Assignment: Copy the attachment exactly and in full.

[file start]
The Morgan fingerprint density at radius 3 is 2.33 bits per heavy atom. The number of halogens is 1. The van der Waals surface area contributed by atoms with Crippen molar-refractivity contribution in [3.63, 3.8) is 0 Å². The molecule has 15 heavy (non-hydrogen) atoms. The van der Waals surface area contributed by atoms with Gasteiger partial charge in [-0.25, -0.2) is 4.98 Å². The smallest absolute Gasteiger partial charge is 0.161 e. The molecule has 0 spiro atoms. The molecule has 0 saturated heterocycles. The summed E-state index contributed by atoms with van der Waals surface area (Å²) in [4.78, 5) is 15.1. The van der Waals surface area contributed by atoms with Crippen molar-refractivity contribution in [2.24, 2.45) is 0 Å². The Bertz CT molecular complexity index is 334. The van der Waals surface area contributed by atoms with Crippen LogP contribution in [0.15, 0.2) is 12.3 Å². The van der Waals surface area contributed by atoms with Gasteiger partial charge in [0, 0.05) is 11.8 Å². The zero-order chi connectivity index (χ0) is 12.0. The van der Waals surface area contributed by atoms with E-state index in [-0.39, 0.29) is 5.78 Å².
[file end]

The Morgan fingerprint density at radius 3 is 2.33 bits per heavy atom. The number of halogens is 1. The van der Waals surface area contributed by atoms with Crippen molar-refractivity contribution in [3.63, 3.8) is 0 Å². The molecule has 15 heavy (non-hydrogen) atoms. The van der Waals surface area contributed by atoms with Gasteiger partial charge in [-0.25, -0.2) is 4.98 Å². The smallest absolute Gasteiger partial charge is 0.161 e. The molecule has 0 spiro atoms. The molecule has 0 saturated heterocycles. The summed E-state index contributed by atoms with van der Waals surface area (Å²) in [4.78, 5) is 15.1. The van der Waals surface area contributed by atoms with Crippen molar-refractivity contribution in [2.24, 2.45) is 0 Å². The Bertz CT molecular complexity index is 334. The van der Waals surface area contributed by atoms with Crippen LogP contribution in [0.15, 0.2) is 12.3 Å². The van der Waals surface area contributed by atoms with Gasteiger partial charge in [0, 0.05) is 11.8 Å². The zero-order chi connectivity index (χ0) is 12.0. The van der Waals surface area contributed by atoms with E-state index in [-0.39, 0.29) is 5.78 Å².